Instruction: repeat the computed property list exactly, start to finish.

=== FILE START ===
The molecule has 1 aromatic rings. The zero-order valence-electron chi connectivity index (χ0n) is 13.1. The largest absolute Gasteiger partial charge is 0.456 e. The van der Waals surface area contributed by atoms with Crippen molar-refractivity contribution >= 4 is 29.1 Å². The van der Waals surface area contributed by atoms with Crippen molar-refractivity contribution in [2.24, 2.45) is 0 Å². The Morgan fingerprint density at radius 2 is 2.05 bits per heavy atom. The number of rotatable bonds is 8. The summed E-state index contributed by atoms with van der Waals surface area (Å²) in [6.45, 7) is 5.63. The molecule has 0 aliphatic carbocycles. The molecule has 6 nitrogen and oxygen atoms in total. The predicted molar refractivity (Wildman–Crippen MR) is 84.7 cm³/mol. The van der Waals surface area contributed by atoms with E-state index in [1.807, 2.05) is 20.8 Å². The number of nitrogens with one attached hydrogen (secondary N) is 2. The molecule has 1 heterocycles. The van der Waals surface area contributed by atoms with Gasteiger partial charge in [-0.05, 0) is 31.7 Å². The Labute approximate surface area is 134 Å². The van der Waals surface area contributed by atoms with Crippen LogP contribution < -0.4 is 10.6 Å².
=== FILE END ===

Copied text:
The molecule has 1 aromatic rings. The zero-order valence-electron chi connectivity index (χ0n) is 13.1. The largest absolute Gasteiger partial charge is 0.456 e. The van der Waals surface area contributed by atoms with Crippen molar-refractivity contribution >= 4 is 29.1 Å². The van der Waals surface area contributed by atoms with Crippen molar-refractivity contribution in [2.24, 2.45) is 0 Å². The Morgan fingerprint density at radius 2 is 2.05 bits per heavy atom. The number of rotatable bonds is 8. The summed E-state index contributed by atoms with van der Waals surface area (Å²) in [6.45, 7) is 5.63. The molecule has 0 aliphatic carbocycles. The molecule has 6 nitrogen and oxygen atoms in total. The predicted molar refractivity (Wildman–Crippen MR) is 84.7 cm³/mol. The van der Waals surface area contributed by atoms with E-state index in [1.807, 2.05) is 20.8 Å². The number of nitrogens with one attached hydrogen (secondary N) is 2. The molecule has 1 heterocycles. The van der Waals surface area contributed by atoms with Gasteiger partial charge in [-0.05, 0) is 31.7 Å². The Labute approximate surface area is 134 Å². The van der Waals surface area contributed by atoms with Crippen LogP contribution < -0.4 is 10.6 Å².